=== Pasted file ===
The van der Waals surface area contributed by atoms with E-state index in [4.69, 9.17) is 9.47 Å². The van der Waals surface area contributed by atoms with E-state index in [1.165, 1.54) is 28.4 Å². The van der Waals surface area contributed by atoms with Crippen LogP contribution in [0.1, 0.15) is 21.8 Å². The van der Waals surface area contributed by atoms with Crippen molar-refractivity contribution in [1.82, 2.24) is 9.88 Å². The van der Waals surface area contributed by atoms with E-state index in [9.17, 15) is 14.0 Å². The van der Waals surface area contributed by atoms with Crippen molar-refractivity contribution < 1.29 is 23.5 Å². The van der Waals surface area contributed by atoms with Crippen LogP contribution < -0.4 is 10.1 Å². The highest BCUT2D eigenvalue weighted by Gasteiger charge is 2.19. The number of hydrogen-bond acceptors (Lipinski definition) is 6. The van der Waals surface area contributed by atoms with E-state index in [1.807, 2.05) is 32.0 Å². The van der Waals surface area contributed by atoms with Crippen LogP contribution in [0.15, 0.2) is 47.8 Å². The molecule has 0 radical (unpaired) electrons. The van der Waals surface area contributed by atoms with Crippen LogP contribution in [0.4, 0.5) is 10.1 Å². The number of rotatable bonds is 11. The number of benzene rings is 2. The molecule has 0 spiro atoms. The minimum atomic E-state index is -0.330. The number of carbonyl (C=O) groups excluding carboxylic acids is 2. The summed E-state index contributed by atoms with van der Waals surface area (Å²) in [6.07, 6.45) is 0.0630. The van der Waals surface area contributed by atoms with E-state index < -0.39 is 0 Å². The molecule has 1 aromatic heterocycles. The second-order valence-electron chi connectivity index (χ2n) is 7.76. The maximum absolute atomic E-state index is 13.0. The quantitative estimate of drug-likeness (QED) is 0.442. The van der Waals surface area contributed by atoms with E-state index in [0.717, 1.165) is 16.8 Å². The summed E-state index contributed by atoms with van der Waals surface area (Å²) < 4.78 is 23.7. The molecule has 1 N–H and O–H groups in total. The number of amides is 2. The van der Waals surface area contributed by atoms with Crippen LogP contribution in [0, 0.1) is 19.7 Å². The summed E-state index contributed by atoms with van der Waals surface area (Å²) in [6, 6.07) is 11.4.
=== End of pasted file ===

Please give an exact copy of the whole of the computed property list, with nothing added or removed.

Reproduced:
The van der Waals surface area contributed by atoms with E-state index in [4.69, 9.17) is 9.47 Å². The van der Waals surface area contributed by atoms with E-state index in [1.165, 1.54) is 28.4 Å². The van der Waals surface area contributed by atoms with Crippen LogP contribution in [0.1, 0.15) is 21.8 Å². The van der Waals surface area contributed by atoms with Crippen molar-refractivity contribution in [1.82, 2.24) is 9.88 Å². The van der Waals surface area contributed by atoms with E-state index in [9.17, 15) is 14.0 Å². The van der Waals surface area contributed by atoms with Crippen molar-refractivity contribution < 1.29 is 23.5 Å². The van der Waals surface area contributed by atoms with Crippen LogP contribution < -0.4 is 10.1 Å². The highest BCUT2D eigenvalue weighted by Gasteiger charge is 2.19. The number of hydrogen-bond acceptors (Lipinski definition) is 6. The van der Waals surface area contributed by atoms with E-state index in [1.807, 2.05) is 32.0 Å². The van der Waals surface area contributed by atoms with Crippen LogP contribution in [0.15, 0.2) is 47.8 Å². The molecule has 0 radical (unpaired) electrons. The van der Waals surface area contributed by atoms with Crippen LogP contribution in [0.4, 0.5) is 10.1 Å². The number of rotatable bonds is 11. The number of benzene rings is 2. The molecule has 0 spiro atoms. The minimum atomic E-state index is -0.330. The number of carbonyl (C=O) groups excluding carboxylic acids is 2. The summed E-state index contributed by atoms with van der Waals surface area (Å²) in [6.07, 6.45) is 0.0630. The van der Waals surface area contributed by atoms with E-state index < -0.39 is 0 Å². The molecule has 1 aromatic heterocycles. The second-order valence-electron chi connectivity index (χ2n) is 7.76. The maximum absolute atomic E-state index is 13.0. The quantitative estimate of drug-likeness (QED) is 0.442. The van der Waals surface area contributed by atoms with E-state index in [0.717, 1.165) is 16.8 Å². The summed E-state index contributed by atoms with van der Waals surface area (Å²) < 4.78 is 23.7. The molecule has 1 N–H and O–H groups in total. The number of amides is 2. The van der Waals surface area contributed by atoms with Crippen LogP contribution in [0, 0.1) is 19.7 Å². The summed E-state index contributed by atoms with van der Waals surface area (Å²) in [6, 6.07) is 11.4.